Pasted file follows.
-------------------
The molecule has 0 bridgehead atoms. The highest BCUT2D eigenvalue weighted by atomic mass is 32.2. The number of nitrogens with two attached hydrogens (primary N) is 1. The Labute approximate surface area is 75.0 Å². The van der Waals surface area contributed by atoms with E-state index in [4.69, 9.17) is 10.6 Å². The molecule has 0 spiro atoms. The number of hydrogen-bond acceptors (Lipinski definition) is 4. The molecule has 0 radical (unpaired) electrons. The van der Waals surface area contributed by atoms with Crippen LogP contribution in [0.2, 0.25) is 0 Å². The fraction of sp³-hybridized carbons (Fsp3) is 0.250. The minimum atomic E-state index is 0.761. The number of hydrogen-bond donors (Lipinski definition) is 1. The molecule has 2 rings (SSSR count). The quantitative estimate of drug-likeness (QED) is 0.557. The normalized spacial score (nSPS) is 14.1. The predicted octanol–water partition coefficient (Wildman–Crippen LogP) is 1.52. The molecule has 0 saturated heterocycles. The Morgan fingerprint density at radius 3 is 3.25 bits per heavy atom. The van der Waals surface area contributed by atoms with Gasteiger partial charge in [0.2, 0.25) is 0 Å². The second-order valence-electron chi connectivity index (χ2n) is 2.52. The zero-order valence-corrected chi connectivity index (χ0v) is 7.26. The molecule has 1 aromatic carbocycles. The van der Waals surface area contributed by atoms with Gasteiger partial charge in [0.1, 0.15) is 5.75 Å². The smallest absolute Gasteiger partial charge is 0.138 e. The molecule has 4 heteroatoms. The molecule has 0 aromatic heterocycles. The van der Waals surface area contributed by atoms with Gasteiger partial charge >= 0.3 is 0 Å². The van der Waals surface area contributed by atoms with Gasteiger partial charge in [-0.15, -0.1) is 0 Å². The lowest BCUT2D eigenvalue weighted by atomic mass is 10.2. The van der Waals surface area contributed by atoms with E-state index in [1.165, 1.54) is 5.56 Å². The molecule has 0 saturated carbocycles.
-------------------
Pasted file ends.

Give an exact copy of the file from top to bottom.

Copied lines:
The molecule has 0 bridgehead atoms. The highest BCUT2D eigenvalue weighted by atomic mass is 32.2. The number of nitrogens with two attached hydrogens (primary N) is 1. The Labute approximate surface area is 75.0 Å². The van der Waals surface area contributed by atoms with E-state index in [4.69, 9.17) is 10.6 Å². The molecule has 0 spiro atoms. The number of hydrogen-bond acceptors (Lipinski definition) is 4. The molecule has 0 radical (unpaired) electrons. The van der Waals surface area contributed by atoms with Crippen LogP contribution in [0.2, 0.25) is 0 Å². The fraction of sp³-hybridized carbons (Fsp3) is 0.250. The minimum atomic E-state index is 0.761. The number of hydrogen-bond donors (Lipinski definition) is 1. The molecule has 2 rings (SSSR count). The quantitative estimate of drug-likeness (QED) is 0.557. The normalized spacial score (nSPS) is 14.1. The predicted octanol–water partition coefficient (Wildman–Crippen LogP) is 1.52. The molecule has 0 saturated heterocycles. The Morgan fingerprint density at radius 3 is 3.25 bits per heavy atom. The van der Waals surface area contributed by atoms with Gasteiger partial charge in [0.2, 0.25) is 0 Å². The second-order valence-electron chi connectivity index (χ2n) is 2.52. The zero-order valence-corrected chi connectivity index (χ0v) is 7.26. The molecule has 1 aromatic carbocycles. The van der Waals surface area contributed by atoms with Gasteiger partial charge in [0.1, 0.15) is 5.75 Å². The smallest absolute Gasteiger partial charge is 0.138 e. The molecule has 4 heteroatoms. The molecule has 0 aromatic heterocycles. The van der Waals surface area contributed by atoms with Gasteiger partial charge >= 0.3 is 0 Å². The van der Waals surface area contributed by atoms with Gasteiger partial charge in [-0.15, -0.1) is 0 Å². The lowest BCUT2D eigenvalue weighted by atomic mass is 10.2. The van der Waals surface area contributed by atoms with E-state index in [1.165, 1.54) is 5.56 Å². The molecule has 0 saturated carbocycles.